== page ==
4 stars: 392 posts

4 stars means “very good,” a fragrance with enough character to be memorable, and enough tenacity and diffusion to be noticed. It may either lack that ineffable “spark” that makes a perfume truly outstanding for me or else it may simply need more time on the market to determine its staying power.

Terry de Gunzburg Rose Infernale : Perfume Review

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Terry de Gunzburg is the kind of person I admire. She quit a career in medicine to train as a makeup artist, and thanks to her vision and dedication to quality, she has become so successful that she’s regularly called the Steve Jobs of makeup. Sounds odd, except that many of the cosmetics she launched have remained best sellers for decades, such as the famous Touche Éclat, a highlighter-concealer pen she created for Yves Saint Laurent. When she announced a perfume line two years ago, I prepared for fireworks.

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But the first launch was disappointing, proving that a lot of money doesn’t instantly translate into great perfume. The names of the fragrances, Rêve Opulent, Parti Pris, Lumière d’Epices, Ombre Mercure and Flagrant Délice, were more memorable than the scents themselves. (After I wrote this article, I realized that de Gunzburg now has 12 perfumes in its collection, including the ubiquitous Oud.) The problem is typical of niche brands—the lack of editing.

Two subsequent launches, Rose Infernale and Rouge Nocturne, also lack editing—why have two similar oriental roses?—but here, the rose lover in me tells the pedant to be quiet and just enjoy the ride. And I do. Rose Infernale, in particular, is a striking fragrance, and I’m addicted to its dark roses smoked over incense and sandalwood.

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Aedes de Venustas Palissandre d’Or : Perfume Review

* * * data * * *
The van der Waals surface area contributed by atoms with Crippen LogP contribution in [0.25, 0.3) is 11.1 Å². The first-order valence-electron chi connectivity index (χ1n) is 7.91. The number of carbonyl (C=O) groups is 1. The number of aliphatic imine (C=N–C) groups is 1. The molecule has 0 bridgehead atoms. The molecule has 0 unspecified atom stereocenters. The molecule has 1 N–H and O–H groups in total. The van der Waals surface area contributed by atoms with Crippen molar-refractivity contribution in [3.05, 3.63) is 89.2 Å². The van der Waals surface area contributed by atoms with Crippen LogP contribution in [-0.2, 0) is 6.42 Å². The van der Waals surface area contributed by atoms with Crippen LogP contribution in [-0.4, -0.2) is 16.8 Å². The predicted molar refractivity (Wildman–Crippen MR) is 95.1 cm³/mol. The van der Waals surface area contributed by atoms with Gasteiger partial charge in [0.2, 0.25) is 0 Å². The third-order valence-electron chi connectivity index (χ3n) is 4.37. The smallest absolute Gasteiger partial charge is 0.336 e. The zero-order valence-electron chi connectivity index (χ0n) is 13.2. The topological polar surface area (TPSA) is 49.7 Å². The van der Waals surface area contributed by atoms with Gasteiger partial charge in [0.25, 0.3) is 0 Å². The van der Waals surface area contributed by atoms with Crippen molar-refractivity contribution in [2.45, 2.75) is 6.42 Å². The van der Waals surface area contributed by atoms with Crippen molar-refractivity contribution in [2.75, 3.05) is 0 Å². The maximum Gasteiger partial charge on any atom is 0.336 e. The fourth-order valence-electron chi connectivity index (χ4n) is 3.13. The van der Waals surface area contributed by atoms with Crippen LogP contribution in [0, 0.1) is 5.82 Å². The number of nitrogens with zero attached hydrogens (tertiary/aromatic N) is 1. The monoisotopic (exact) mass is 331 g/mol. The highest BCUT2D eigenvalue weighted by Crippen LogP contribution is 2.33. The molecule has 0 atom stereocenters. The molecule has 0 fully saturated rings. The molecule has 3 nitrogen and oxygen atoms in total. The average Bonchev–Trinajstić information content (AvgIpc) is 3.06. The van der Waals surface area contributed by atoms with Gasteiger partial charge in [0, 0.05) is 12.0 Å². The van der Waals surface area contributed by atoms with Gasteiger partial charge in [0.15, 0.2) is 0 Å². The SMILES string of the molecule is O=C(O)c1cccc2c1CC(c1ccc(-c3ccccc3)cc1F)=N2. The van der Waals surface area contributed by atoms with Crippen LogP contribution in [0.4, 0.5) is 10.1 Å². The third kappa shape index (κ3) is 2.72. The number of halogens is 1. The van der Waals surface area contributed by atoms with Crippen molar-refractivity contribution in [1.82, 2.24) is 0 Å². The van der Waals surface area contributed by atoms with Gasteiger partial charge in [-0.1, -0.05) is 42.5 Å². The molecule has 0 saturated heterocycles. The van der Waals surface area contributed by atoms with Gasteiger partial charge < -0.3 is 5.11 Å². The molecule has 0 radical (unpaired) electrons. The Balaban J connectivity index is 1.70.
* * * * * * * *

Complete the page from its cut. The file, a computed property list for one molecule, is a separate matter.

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Aedes de Venustas is a niche’s niche. A brand developed by Karl Bradl and Robert Gerstner, the owners of the eponymous New York artisanal perfume boutique. In collaboration with several renowned perfumers, they’ve released Aedes de Venustas Eau de Parfum, Copal Azur, Iris Nazarena, and Oeillet Bengale, all four standing out in the crowded niche field. The fifth launch, Palissandre d’Or, likewise has much to recommend itself.

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The concept is a new take on woods. Palisander, rosewood, is a precious variety, with a bright, crisp aroma that doesn’t resemble a wood as much as a flower. At the same time, it has sharpness and vigor, ideal qualities to weave into woody and oriental perfumes. Rosewood, on its own, is not a common theme, however, so Aedes’s decision to let it strike out solo is brave. Even more so is the request to perfumer Alberto Morillas to make it new and modern.

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Ralph Lauren Safari : Fragrance Review

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Elisa on Safari, a ’90s classic with an ’80s spirit.

The ‘80s were a time that fetishized “adventure” – I grew up watching movies that took a page from Heart of Darkness, portraying Americans or Brits confronting the terrifying Other-ness of primitive African, Asian, and aboriginal cultures. Today’s audiences would find most of these films (Indiana Jones and the Temple of Doom, Crocodile Dundee, etc.) unwatchably offensive, and rightly so; their cultural moment has passed.